So far outside the box you can't even see the box from here.
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Friday, February 28, 2014
On any boat trip of any length things will break down. In fact, cruising has been called boat repair in exotic locations. Our little cruise had its own breakdowns.
Somehow the connector on the main antenna cable went missing. I've no idea where that went. Since I was using the handheld marine 99% of the time that wasn't a big problem. It did leave us with only one radio.
The Snow Leopard case for the iphone was a great idea. It's a waterproof case with additional battery power and a solar panel. I loved it, but it did not survive the trip. First the special duel lock on the case broke. I was able to keep it closed with a small piece of twisted wire. Then the waterproof USB door broke off. At the end of the trip, the USB port itself broke. It's too bad the case did not hold up, but to be fair, the phone would have been destroyed at least 4 times had it not been in the case.
The hand throttle for the outboard came apart and key parts disappeared into Florida Bay. While I did get it running, after a fashion, it's time to replace the outboard. A quick search on-line for the parts has been an eye opener. I've been unable to find all the parts needed, and the ones I have found are darn pricey.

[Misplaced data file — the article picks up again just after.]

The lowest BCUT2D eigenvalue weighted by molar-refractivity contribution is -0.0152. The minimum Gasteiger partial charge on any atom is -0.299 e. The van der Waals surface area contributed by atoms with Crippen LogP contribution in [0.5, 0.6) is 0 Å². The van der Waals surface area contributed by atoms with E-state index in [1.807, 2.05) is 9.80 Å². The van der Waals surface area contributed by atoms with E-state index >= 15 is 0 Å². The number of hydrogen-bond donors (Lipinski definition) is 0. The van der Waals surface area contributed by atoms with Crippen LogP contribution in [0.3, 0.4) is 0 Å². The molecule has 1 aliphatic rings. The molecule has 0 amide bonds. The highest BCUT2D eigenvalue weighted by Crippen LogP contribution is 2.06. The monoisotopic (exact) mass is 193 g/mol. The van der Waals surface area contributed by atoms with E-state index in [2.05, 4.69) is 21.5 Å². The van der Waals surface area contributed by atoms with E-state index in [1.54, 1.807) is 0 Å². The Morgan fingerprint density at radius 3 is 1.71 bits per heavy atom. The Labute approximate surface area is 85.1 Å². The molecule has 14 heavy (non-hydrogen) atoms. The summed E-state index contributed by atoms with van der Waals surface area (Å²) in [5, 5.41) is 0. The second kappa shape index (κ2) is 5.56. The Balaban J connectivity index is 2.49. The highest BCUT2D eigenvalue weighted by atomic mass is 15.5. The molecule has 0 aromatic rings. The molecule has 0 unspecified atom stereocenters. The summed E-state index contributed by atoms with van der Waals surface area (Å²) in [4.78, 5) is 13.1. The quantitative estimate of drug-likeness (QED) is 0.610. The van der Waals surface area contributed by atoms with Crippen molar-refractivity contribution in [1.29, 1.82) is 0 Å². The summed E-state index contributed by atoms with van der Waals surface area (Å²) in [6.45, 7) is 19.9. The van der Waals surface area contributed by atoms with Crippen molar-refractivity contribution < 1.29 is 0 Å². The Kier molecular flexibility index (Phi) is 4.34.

One of the turnbuckles for the rigging got bent. That was my fault. While trying to a avoid the random movements of a barge I hit a dock a bit hard. In spite of being damaged it worked fine for the rest of the trip, but no need to push my luck.
There were lots of little repair jobs that were successfully completed. Upgrades to the electrical system worked just fine. We spent up to 5 days at anchor without depleting the battery too badly. A rudder control line was replaced with a heavier duty piece of cordage that worked much smoother. The new coat of bottom paint held up fairly well. Assorted pins and clips got replaced as needed.
The big Sea Eagle 420 inflatable kayak worked out well. It took a lot of abuse and still looks good. By allowing us to anchor out instead of paying for marinas, the kayak paid for itself. The kayak paddles had some minor issues. Two of the little pins that hold the blades flew off and became gifts to Lord Neptune. Oh well, so it goes. A little electrical tape held things in place. Maybe I should have upgraded to the fancy carbon fiber blades. Then again, I could build good paddles for a lot less.
The MSR Whisperlite stove eventually plugged up. Considering I was burning marine gas in it at the time, that's no surprise. I had back up parts so just replaced the burner until I get around to cleaning up the fouled parts.
No doubt there are some other repairs I just can't remember.
One good thing about being a very simple boat, there are whole systems that I didn't have to fix because we never had them in the first place. Simplicity has it's perks.
I live in an area of NH known as the Great North Woods. I'm in my dome-i-cile out in the county with my lovely wife and a varying number of family and friends
-part red neck, part hippie but all country. Experimenting and enjoying the adventure of life.